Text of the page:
Despite my reservations about some of the content, this was a lively and interesting presentation from Chris Hastings, who is a CQC regional Compliance Manager, able to illustrate many of the points he made with actual examples. He wrapped up by acknowledging the LINk’s role in providing the CQC with information about services, and by inviting anyone who is interested to sign up for the CQC’s e-mail newsletter.
‘Liberating the NHS’
This presentation by Barbara Marshall, who chairs the LINk, outlined the plans set out in the government white paper, Equity and Excellence: Liberating the NHS.
The plans are quite complicated, and many details remain unclear. This presentation was a valiant attempt to extract the juicy bits, but even so it was heavy with bulleted lists, punctuated only by ferociously complex diagrams. For example, there was a Funding & accountability diagram with ten boxes and nineteen arrows, a Local HealthWatch Structure for Health & Social Care diagram with fourteen circles and sixteen arrows, and a Local accountability diagram with eleven boxes and fifteen arrows. (My statistics are approximate — every time I try to count the arrows I get a different result.)
An audience member complained that the plans will give too much power to GPs, which she thinks will be a bad thing. Her husband had taken his own life as a result of being refused treatment by a GP some years ago. She now believes the GP lied to her to save the practice money. It was pointed out that the new plans do not give individual GPs that kind of power over patients, as GPs will only get together in large consortia to commission services.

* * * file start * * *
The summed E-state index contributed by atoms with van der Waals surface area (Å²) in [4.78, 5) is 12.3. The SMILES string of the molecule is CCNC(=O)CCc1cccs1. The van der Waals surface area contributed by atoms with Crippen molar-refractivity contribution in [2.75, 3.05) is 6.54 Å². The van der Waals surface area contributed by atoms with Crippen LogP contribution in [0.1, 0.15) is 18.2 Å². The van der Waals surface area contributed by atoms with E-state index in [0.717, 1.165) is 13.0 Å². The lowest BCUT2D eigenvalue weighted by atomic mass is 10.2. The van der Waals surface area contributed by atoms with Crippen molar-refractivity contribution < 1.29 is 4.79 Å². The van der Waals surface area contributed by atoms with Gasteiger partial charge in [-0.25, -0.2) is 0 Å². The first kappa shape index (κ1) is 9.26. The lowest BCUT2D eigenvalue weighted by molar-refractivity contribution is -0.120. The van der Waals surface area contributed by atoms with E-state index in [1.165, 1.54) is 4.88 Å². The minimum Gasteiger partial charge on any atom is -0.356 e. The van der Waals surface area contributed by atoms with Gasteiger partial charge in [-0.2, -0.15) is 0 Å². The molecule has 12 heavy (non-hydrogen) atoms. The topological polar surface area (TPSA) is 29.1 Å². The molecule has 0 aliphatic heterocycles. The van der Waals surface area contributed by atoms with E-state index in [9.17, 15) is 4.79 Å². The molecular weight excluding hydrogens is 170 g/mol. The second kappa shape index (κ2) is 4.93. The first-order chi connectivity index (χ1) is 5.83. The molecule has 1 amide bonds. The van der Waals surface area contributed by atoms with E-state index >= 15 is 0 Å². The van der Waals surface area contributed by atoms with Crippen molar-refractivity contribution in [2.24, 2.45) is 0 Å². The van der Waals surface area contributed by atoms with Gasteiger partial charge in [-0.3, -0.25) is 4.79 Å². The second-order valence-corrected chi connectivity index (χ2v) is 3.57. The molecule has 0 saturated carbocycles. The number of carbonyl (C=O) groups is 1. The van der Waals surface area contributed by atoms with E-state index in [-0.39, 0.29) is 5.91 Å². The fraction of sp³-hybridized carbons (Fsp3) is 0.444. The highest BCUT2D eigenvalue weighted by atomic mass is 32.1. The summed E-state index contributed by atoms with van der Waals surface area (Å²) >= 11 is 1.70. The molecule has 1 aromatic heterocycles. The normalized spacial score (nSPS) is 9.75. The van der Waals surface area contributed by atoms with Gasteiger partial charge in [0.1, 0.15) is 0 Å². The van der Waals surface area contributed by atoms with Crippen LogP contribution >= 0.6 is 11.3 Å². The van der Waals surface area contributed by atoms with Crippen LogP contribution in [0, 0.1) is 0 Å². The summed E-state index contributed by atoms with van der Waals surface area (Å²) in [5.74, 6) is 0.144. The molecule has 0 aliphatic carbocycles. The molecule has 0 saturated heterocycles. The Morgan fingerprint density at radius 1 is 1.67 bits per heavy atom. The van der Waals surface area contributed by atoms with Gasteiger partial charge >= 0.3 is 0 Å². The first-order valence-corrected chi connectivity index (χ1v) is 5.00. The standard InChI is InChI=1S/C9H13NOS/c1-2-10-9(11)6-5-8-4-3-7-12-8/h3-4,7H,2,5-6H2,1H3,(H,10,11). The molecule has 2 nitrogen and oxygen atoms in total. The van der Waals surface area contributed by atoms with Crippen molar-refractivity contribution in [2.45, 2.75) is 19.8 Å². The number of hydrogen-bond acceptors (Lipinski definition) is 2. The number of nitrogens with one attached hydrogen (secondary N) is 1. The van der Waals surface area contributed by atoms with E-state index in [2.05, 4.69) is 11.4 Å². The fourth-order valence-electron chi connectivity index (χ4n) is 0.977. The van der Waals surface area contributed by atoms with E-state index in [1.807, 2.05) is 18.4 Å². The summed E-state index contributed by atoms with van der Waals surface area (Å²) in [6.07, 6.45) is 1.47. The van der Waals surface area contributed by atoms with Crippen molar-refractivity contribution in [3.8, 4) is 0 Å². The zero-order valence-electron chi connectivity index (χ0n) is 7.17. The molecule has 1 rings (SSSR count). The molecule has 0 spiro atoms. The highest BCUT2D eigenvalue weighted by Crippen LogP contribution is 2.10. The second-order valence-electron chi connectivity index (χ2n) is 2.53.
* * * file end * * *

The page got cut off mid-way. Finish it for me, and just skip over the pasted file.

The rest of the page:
This kind of fear about the plans characterised much of the discussion. People who have had bad experiences of care in the past seem to assume that any change will be for the worse. Of course, they might turn out to be right if the changes do not work as intended.
For example, a fear was expressed that the plans will result in a “postcode lottery”. As there is variation in services across the country already, and as the plans include making it easier to change your GP, it is not clear how the plans will make things worse.
Another fear was that articulate people will be able to get better services. Again, this happens already, and there are specific plans to address the problem by providing advocacy and by facilitating complaints, so it is not clear how the plans will make things worse.
There was some support for the idea of involving people more closely in decisions about the care they receive, combined with scepticism about whether it will really happen.
Conflict of interest between local HealthWatch (the successor to the LINk) and the local authority that both funds it and whose services are to be monitored by it, was felt to be a potential threat.
Some people had examples of how the present system works well, and these compliments were noted so that they can be passed on. It surprised me that this happened at the meeting. I wonder whether it is generally clear enough how to pass on a compliment or a criticism of the care you have received. This is an issue the LINk should perhaps consider addressing.